June 10, 2024 Special Dispatch No. 11391

An Overview Of The Shangri-La Dialogue Security Summit

June 10, 2024
China, Philippines | Special Dispatch No. 11391

Below is an overview of the yearly Shangri-La Dialogue Security Summit that this year took place on May 31-June 2 in Singapore:

  • U.S., S. Korea, Japan At The Shangri-La Dialogue Security Summit
  • Chinese Defense Minister Dong Jun and US Defense Secretary Lloyd Austin Face-To-Face Meeting
  • Chinese Defense Minister Dong's Speech At The Shangri-La Dialogue
  • Philippine President Ferdinand Marcos Jr's Keynote Speech At The Shangri-La Dialogue

U.S., South Korea, Japan At The Shangri-La Dialogue Security Summit

On May 31 to June 2, 2024, on the sidelines of the annual Shangri-La Dialogue security summit in Singapore, the United States, Japan, and South Korea agreed to hold new trilateral joint exercises in the summer. U.S. Defense Secretary Lloyd Austin, Japanese Defense Minister Minoru Kihara and South Korean Defense Minister Shin Won-sik were "committed to continue to strengthen trilateral cooperation to ensure peace and stability in the Korean Peninsula, the Indo-Pacific, and beyond."[1]

Japanese media outlet Asahi Shimbun stressed that the three also "agreed to establish a Trilateral Security Cooperation Framework this year in an effort to institutionalize their three-way defense cooperation."[2]

Earlier, on May 26-27, the leaders of China, Japan, and South Korea met in Seoul for the Ninth Trilateral Summit, the first gathering at such a level since 2019, marking the resumption of "the long-stalled" trilateral summit.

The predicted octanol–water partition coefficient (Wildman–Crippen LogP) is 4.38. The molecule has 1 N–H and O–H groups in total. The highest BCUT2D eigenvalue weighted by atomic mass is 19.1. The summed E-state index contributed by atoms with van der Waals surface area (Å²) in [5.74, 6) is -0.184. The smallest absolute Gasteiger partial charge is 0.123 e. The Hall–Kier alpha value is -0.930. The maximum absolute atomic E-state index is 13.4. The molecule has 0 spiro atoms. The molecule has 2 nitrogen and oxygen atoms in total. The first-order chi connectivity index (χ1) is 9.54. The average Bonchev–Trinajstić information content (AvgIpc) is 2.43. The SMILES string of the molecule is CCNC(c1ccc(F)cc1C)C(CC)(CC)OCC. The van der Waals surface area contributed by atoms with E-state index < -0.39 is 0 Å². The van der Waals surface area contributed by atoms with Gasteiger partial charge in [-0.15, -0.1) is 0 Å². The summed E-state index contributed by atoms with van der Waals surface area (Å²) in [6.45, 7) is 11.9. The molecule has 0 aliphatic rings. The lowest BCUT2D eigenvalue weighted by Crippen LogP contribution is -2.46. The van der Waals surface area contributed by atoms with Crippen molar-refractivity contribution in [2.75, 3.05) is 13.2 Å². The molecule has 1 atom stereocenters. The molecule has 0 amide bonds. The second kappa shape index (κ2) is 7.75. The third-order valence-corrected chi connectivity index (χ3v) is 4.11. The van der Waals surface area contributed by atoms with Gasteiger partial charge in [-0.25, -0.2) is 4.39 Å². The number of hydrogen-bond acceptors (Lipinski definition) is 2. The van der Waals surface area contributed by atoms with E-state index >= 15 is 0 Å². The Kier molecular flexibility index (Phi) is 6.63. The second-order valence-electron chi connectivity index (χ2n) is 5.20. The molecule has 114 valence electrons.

Korean media outlet Korea Times described the meeting as "disappointing" and stressed that the "high-stakes trilateral summit" "failed to completely mend strained relations between Seoul and Beijing." Also, Japanese media outlet Asahi Shimbun stressed that, at the summit, "differences in approaches on security issues between the Japan-South Korea camp and China became clear."[3]

Defense Minister Minoru Kihara, U.S. Defense Secretary Lloyd Austin and South Korean defense chief Shin Won-sik on sidelines of the Shangri-la Dialogue security conference in Singapore. (Source:

Chinese Defense Minister Dong Jun and US Defense Secretary Lloyd Austin Face-To-Face Meeting

On the sidelines of the Shangri-La Dialogue in Singapore, Chinese Defense Minister Dong Jun and U.S. Defense Secretary Lloyd Austin had a face-to-face meeting, "marking the first in-person talks between Chinese and US defense chiefs since November 2022."

CCP mouthpiece Global Times stressed: "Dong reiterated China's firm positions on the Taiwan question and the South China Sea issue, with experts saying that China will firmly defend its national sovereignty, territorial integrity and development interests, as well as safeguard peace and stability in the region. The meeting lasted 75 minutes, slightly longer than expected... The meeting was positive, practical and constructive at the strategic level... During the meeting, the two defense leaders exchanged views on the state-to-state and military-to-military relations between China and the US, as well as the Taiwan question, the South China Sea issue, the Ukraine crisis, and the Palestinian-Israeli conflict."[4]